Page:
A Few Thoughts on the #Occupy Movement

I’ve been watching the #occupy movement pretty much since it started about a month ago, first from retweets from some of my friends, next on facebook and now finally in the mainstream media.  Some of my more liberal friends and liberal bloggers that I read are getting incredibly excited, saying that they believe that the #occupy movement “has staying power” or “is the start of a sea change.”  Many conservatives are dismissing #occupy as nothing more than “a bunch of lazy, dirty hippies with no jobs looking to party.”  Some are calling it “a very privileged protest.”

I think conservatives are wrong to simply dismiss the protesters as lazy and looking for handouts. Our economy has become incredibly unbalanced over the past few decades.  Wall Street, large corporations and the already rich are able to take advantage of advances in technology, government policy and changes in how the economy works to make huge sums of money, while firing US based employees or moving production offshore.  Those without skills or cash have not been able to.  The vast majority of people are struggling.

When recession hit, the government bailed out Wall Street at the expense of Main Street, stimulated “preferred” industries and passed bills approved (maybe even written) by  lobbyists.  We have a dysfunctional government led by a President who is unwilling or unable to lead, a Republican obstructionist Congress with no clear message and ineffective Democratic opposition.  We now have close to 25% un/underemployment.  People are angry and scared.

I see huge parallels between the #occupy protests and The Tea Party.  When the Tea Party First started, it was a movement against huge government debt, government spending, higher taxes and the new health care law.  Within a month or two, it was co-opted by the religious conservatives in the republican party like Michelle Bachman.  What started as a movement from outside the system with narrow objectives with real grievances became just another far right republican movement.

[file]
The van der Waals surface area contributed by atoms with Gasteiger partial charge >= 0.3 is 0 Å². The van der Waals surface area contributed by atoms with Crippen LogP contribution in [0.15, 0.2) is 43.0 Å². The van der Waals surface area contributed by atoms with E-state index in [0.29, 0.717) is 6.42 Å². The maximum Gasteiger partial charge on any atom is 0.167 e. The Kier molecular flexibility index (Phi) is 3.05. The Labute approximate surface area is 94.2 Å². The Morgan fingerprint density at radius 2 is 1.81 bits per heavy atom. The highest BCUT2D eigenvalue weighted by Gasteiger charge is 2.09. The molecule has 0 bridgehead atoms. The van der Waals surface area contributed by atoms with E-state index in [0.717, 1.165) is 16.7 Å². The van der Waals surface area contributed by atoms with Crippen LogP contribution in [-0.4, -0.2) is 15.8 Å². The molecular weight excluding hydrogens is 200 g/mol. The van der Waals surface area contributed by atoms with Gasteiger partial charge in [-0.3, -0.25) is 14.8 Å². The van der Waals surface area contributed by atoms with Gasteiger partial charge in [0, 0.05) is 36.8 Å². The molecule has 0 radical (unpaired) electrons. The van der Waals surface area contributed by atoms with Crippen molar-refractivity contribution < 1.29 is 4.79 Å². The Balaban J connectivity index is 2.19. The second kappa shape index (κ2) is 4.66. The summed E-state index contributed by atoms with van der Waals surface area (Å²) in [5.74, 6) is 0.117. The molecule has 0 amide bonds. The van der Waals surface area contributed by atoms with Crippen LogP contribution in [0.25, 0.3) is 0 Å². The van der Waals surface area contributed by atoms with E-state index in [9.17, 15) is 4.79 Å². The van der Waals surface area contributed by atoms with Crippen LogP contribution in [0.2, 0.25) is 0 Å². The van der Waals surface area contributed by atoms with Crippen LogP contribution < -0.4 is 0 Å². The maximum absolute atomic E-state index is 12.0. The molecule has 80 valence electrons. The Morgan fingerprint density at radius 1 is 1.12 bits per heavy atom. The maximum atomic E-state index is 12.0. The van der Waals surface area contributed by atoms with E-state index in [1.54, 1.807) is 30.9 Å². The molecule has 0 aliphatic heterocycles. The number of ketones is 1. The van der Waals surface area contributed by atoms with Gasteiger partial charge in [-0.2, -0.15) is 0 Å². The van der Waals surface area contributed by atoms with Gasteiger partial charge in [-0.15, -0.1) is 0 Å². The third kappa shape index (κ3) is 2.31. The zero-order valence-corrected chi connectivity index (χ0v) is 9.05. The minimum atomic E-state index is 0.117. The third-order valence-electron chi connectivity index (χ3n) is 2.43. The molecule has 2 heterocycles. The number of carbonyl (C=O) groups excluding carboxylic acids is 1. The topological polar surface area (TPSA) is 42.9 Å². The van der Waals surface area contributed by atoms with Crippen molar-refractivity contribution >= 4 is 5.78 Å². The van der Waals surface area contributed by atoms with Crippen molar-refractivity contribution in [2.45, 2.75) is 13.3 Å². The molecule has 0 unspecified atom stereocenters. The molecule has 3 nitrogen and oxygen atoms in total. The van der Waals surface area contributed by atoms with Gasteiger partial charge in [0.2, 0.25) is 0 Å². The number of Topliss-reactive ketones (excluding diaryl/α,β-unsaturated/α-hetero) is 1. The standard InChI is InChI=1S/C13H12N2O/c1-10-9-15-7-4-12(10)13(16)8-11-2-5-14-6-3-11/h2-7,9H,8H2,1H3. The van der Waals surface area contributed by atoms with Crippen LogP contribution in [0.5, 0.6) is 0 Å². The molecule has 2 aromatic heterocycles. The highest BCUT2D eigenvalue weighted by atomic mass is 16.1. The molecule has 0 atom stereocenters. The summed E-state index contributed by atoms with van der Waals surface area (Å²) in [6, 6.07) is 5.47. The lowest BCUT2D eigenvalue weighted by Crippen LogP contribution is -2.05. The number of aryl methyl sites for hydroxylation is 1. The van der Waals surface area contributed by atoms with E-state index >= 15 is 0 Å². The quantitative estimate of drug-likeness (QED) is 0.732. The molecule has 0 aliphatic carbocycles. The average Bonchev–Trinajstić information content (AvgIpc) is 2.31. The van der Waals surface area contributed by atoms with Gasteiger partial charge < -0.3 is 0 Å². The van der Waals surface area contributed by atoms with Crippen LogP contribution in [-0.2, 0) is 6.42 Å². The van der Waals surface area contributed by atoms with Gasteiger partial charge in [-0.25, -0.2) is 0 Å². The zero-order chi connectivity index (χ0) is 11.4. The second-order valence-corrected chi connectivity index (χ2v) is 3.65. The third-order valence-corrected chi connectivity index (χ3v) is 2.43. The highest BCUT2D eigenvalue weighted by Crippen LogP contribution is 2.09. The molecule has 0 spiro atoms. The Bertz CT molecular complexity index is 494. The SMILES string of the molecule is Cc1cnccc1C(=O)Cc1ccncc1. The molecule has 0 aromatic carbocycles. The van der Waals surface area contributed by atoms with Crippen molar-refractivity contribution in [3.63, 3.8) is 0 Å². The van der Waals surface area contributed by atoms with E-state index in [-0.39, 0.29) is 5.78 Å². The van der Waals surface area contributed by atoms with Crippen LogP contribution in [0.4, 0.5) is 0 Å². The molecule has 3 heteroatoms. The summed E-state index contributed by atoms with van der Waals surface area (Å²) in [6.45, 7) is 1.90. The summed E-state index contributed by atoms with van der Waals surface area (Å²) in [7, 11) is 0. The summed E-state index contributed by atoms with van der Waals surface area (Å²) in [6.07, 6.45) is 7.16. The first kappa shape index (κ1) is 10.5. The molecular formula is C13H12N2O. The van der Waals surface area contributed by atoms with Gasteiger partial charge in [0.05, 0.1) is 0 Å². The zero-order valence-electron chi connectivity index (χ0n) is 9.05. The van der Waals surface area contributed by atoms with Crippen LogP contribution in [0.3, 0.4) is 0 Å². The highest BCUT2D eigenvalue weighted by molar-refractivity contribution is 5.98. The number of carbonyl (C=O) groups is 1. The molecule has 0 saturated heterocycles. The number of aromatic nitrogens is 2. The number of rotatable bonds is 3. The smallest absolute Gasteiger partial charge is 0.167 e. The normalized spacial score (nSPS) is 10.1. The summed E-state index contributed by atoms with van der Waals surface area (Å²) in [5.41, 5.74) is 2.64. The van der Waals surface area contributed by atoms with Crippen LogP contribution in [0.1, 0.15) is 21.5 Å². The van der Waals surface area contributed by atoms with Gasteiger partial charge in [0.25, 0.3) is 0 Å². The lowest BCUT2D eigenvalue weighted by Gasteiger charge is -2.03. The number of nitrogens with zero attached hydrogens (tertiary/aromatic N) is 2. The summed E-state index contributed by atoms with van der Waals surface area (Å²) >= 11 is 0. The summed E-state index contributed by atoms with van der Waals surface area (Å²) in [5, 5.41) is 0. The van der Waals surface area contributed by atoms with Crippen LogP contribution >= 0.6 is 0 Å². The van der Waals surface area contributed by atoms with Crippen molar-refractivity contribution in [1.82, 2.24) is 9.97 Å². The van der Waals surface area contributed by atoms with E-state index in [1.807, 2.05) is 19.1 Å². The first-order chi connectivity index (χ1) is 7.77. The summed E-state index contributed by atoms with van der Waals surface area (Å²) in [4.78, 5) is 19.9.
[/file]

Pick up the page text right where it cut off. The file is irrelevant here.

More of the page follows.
The same thing is happening with #occupy, but much more quickly.  It started as a grassroots movement, led by people who believed that the bailouts to wall street were unfair, that there is too much money in politics and that our economy needs to be reset in order for us to grow again.  Within two weeks, its been co-opted by far left activists, labor unions and now many Democratic elected officials with a broad range of issues.

Just like the Tea Party, elected officials and those with power saw that they could benefit from latching onto the cause.  They see another way to gain popularity and potentially stay elected.  Both movements started with reasonable grievances, but are now being co-opted by the extremists in their parties.  I believe #occupy has the chance to be as big and as influential as the Tea Party has been, but both movements have lost chances to be as important as they could have been because they have allowed themselves to be taken over by people on the extremes.

I believe that we need to incorporate grievances from both the tea party and the #occupy movement:  Our government is too big, is fairly dysfunctional and costs way too much.  We never should have fully bailed out Wall Street and done nothing to help main street.  There is far too much money in politics, on both sides of the aisle.  Pretty much all of congress is bought and paid for.

We also should be realistic:  We are in the biggest period of change since the industrial revolution.  We now have to compete with people around the world.  The internet is replacing jobs with computers.  Every industry is experiencing productivity increases at the expense of people.  Recovery is not right around the corner.  It will be hard and will require sacrifices and big changes (including lower standards of living) by pretty much everyone, the rich, the middle class, the poor.

I believe #occupy and the tea party have a ton in common.  We need a 3rd centrist movement that incorporates the good from both #occupy and the tea party, without the extremists.  What do you think?


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